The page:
Caixin
BUSINESS & TECH

Bike-Share Lovers Have to Hotfoot It When Locks Won’t Open

By Cai Tongxu and April Ma
Mobike users in major cities across China say they were unable to unlock the company’s trademark orange and silver two-wheelers at about 9 a.m. on Thursday. Above, a girl shows the Mobike app on a smartphone this month in Shenzhen. Photo: Visual China
Mobike users in major cities across China say they were unable to unlock the company’s trademark orange and silver two-wheelers at about 9 a.m. on Thursday. Above, a girl shows the Mobike app on a smartphone this month in Shenzhen. Photo: Visual China

(Beijing) — A widespread snarl-up in the system of one of China’s leading bike-sharing services during rush hour stranded thousands who have rapidly come to depend on rented two-wheelers as part of their daily commute.

Users in major cities complained online of a system error on Mobike, saying they were unable to unlock the company’s trademark orange and silver two-wheelers at about 9 a.m. on Thursday. Users normally can unlock the bikes by using a special app on their smartphones to scan a unique QR code on the back of each bike.

Most unlockable bikes in Beijing, Guangzhou, Shanghai and Nanjing were back in service after about an hour, according to a Chinese media report. However, some users on Friday told Caixin that many bikes were apparently still affected by the glitch, generating a “service unavailable” message when QR codes were scanned.

Shanghai-based operator Beijing Mobike Technology Co. confirmed the problem, although it did not elaborate on its cause or magnitude.

The error was felt by legions of morning riders who have come to rely on the ubiquitous bikes to travel to work each day. Services like Mobike’s differ from traditional sharing services because they allow users to start riding wherever they can find a bike, and then park it wherever they want when they are finished.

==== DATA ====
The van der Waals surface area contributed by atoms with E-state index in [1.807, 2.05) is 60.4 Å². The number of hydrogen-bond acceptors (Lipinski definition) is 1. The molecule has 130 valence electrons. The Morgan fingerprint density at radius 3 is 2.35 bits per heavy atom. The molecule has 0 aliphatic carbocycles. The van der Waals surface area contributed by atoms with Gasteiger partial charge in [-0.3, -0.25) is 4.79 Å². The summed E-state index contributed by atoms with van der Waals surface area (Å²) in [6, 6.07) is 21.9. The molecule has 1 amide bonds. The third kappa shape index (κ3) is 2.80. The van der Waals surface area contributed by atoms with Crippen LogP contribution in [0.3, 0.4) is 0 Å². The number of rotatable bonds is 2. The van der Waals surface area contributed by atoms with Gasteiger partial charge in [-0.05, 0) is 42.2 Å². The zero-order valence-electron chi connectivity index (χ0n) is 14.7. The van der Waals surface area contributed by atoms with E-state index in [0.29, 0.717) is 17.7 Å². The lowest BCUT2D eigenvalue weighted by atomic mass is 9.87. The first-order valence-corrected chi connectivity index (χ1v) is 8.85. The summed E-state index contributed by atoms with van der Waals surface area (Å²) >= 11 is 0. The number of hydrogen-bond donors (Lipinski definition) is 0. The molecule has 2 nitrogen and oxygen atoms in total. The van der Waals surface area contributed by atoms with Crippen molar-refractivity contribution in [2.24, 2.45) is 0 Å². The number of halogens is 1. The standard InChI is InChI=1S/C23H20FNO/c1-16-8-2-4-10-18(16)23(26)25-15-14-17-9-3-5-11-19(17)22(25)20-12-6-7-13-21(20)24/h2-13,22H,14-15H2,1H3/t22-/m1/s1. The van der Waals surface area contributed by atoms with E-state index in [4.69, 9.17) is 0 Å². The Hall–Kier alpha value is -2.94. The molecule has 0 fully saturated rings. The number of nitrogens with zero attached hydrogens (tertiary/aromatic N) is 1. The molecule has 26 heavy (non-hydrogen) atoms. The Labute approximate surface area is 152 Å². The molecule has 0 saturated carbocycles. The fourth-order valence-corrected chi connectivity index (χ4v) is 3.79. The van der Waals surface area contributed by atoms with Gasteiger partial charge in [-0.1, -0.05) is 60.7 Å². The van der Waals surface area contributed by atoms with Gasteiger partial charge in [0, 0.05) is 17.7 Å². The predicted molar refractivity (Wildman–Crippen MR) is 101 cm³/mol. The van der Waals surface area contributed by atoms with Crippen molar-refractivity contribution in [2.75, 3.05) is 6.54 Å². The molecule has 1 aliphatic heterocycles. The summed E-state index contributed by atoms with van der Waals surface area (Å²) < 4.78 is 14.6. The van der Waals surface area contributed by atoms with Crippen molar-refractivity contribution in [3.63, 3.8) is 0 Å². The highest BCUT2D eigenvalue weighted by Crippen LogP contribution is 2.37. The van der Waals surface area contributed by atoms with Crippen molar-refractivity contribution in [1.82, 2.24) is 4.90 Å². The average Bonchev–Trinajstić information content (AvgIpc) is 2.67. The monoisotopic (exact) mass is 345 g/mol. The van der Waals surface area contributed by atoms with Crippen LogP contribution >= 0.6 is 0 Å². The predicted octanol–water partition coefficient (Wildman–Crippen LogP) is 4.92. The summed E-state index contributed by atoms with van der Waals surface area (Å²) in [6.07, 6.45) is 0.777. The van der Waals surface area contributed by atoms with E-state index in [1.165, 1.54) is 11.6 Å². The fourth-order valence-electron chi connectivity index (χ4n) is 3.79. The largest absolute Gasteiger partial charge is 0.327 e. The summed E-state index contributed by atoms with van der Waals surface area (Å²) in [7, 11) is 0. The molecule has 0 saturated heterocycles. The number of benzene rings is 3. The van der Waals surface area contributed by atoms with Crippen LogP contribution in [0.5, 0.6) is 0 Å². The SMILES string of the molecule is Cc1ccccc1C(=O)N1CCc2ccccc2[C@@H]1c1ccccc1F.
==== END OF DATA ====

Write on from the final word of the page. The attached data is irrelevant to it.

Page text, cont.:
“When I scanned the code, its progress bar stopped at zero and would not move,” fumed one user on Friday near Sanlitun, a major business and shopping area in Beijing. “The app showed gibberish and I wasted more than 10 minutes trying to unlock a bike.”

Another rider complained about the worthlessness of the virtual coupons that Mobike issued to apologize to users for the outage.

“Do you know what it feels like to see piles of bikes, but not be able to ride a single one?” the user wrote on Weibo, China’s equivalent of Twitter.

This is not the first time a technical hiccup has affected one China’s two leading bike-sharing firms — Mobike and Ofo Inc. — each of which now boasts tens of millions of users. Users of both services say that both systems have experienced short periods of downtime since September when they started growing in popularity.

Such short-term outages could become more common as the companies spend billions of yuan in investment cash to attract millions of new riders and expand into a growing number of global markets.

Contact reporter April Ma (fangjingma@caixin.com)

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